One of these nine types of building blocks are processes. The other types include, but are not limited to functions, organizational units, information and capabilities. So why do we use the term processes and not the term value streams? It’s because the term value stream, which comes from the lean literature, encompasses all the activities from raw material to customers in a supply chain. It extends beyond the boundaries of an organization. Another reason is that a process can belong to more than one value stream. And because our building blocks have to be unique, value streams (which we call macro-processes) would not be appropriate.
Would you share a success story or two that your company, ASATE, has achieved with a client?
I’ll give you two examples. The first was a client who knew their organization had problems but could not pinpoint them exactly and didn’t understand how to alleviate them. We used our business architecture framework, with its nine types of building blocks, to rapidly identify the root causes of the problems and propose some possible solutions to resolve them. After this assessment, we helped the organization define an actionable strategy that would allow it to be more competitive in the future.
The second example is a big organization that we are presently working with. We’ve already trained more than seventy business architects, professionals and managers involved in the transformation of the organization. What is wonderful about this initiative is that this training is providing all stakeholders with a common vocabulary and enticing them to discuss amongst themselves the different challenges they each face. We are helping break huge barriers and silos. In addition, stakeholders are increasingly realizing that the organizational transformation is not the sole responsibility of IT. They need professionals that have a holistic view of the organization and who are involved throughout the formulation and implementation of the strategy. And that is the role of the business architect. We are confident that this major training initiative will start fostering discussions and collaborations that will be required for the successful transformation of the organization.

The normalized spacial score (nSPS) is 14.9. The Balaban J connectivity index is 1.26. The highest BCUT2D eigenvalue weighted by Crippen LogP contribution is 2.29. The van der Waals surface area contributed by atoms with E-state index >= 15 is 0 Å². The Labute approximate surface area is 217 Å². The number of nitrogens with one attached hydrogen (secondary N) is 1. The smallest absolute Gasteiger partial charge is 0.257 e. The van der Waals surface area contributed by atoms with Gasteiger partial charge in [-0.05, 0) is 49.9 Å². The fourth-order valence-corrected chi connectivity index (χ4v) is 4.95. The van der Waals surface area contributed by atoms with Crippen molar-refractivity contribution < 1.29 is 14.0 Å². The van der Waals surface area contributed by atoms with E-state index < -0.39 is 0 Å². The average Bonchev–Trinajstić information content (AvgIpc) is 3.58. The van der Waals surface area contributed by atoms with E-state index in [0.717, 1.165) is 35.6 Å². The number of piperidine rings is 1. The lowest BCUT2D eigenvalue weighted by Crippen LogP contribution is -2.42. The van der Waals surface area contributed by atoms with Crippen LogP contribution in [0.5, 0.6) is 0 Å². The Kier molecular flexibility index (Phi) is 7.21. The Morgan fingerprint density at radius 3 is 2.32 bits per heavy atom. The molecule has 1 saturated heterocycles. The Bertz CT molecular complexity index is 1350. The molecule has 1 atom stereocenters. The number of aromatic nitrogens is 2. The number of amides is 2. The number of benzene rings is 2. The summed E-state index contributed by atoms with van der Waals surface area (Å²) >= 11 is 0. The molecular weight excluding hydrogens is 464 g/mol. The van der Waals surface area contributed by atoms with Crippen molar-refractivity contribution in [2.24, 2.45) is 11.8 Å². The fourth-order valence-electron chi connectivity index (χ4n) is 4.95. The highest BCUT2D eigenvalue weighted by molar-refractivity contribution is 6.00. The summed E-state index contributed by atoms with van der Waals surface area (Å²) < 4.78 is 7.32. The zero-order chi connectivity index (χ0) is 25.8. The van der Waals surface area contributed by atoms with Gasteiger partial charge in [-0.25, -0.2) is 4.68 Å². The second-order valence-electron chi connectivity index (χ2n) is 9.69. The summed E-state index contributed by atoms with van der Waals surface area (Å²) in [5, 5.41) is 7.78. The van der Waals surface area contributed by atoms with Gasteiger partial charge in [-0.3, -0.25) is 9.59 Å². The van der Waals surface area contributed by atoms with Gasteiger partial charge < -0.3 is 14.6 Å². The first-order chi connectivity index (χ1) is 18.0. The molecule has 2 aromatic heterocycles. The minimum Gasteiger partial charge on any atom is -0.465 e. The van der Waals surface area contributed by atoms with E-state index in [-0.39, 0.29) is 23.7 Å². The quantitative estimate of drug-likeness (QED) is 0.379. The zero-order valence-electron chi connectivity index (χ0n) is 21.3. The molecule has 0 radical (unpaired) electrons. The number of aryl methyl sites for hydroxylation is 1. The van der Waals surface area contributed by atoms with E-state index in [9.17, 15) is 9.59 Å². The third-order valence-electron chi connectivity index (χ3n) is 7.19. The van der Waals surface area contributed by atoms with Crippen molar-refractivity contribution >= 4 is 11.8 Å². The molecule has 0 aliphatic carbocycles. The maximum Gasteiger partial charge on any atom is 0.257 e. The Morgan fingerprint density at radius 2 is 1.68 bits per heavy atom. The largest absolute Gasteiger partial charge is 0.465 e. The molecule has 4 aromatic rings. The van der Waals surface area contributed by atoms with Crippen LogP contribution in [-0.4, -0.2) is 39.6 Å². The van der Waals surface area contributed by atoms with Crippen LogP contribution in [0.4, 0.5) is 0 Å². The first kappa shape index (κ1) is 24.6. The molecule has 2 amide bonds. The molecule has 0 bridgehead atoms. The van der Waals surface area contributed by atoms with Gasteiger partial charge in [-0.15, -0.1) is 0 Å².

Many organizations have the need to embrace Digital Transformation to effectively compete in today’s market and position themselves for future success. What approach do you recommend for organizations to develop a successful plan to meet these challenges?
Organizations need to conduct strategic planning. And for us, strategic planning goes beyond strategy formulation. Indeed, you need to have a holistic and rigorous plan to manage the whole transformation of the organization. Such a rigorous strategic planning approach will allow the organization to formulate, implement and execute its strategy in an effective, agile and efficient manner. The target business architecture and transformation plan will maximize effectiveness and efficiency. By doing this, they will ensure that the right transformations are properly executed the first time to implement the strategy in a timely fashion. In addition, when integrating the business architecture approach to the strategy management system as discussed above, this holistic strategic planning approach will provide the organization with the agility required to remain competitive in today’s constantly changing environment. If one the components of this approach is missing, the success of the organizational transformation is unlikely.
The Association of Strategic Planning Conference this week focuses on challenges inherent in leading, defining, and implementing strategy as part of a larger ecosystem. What will attendees of your talk expect to walk away with?
The first and main objective of the presentation is to explain what the business architecture approach is, and what are its three key components. We want to get the word out about what the business architecture approach is and the key role it plays in an organizational transformation. The second objective is to show attendees three ways that the business architecture approach can be used to leverage the business ecosystem of an organization.
Pierre Hadaya Ph.D., is a full professor at the School of Management of the Université du Québec à Montréal. His main research interests are strategic planning and management, organizational transformation, corporate governance, business architecture as well as the strategic alignment of IT. As cofounder of ASATE Group Inc., Mr. Hadaya also collaborates with organizations striving to formulate, implement and execute a winning strategy so they can develop and maintain a competitive advantage.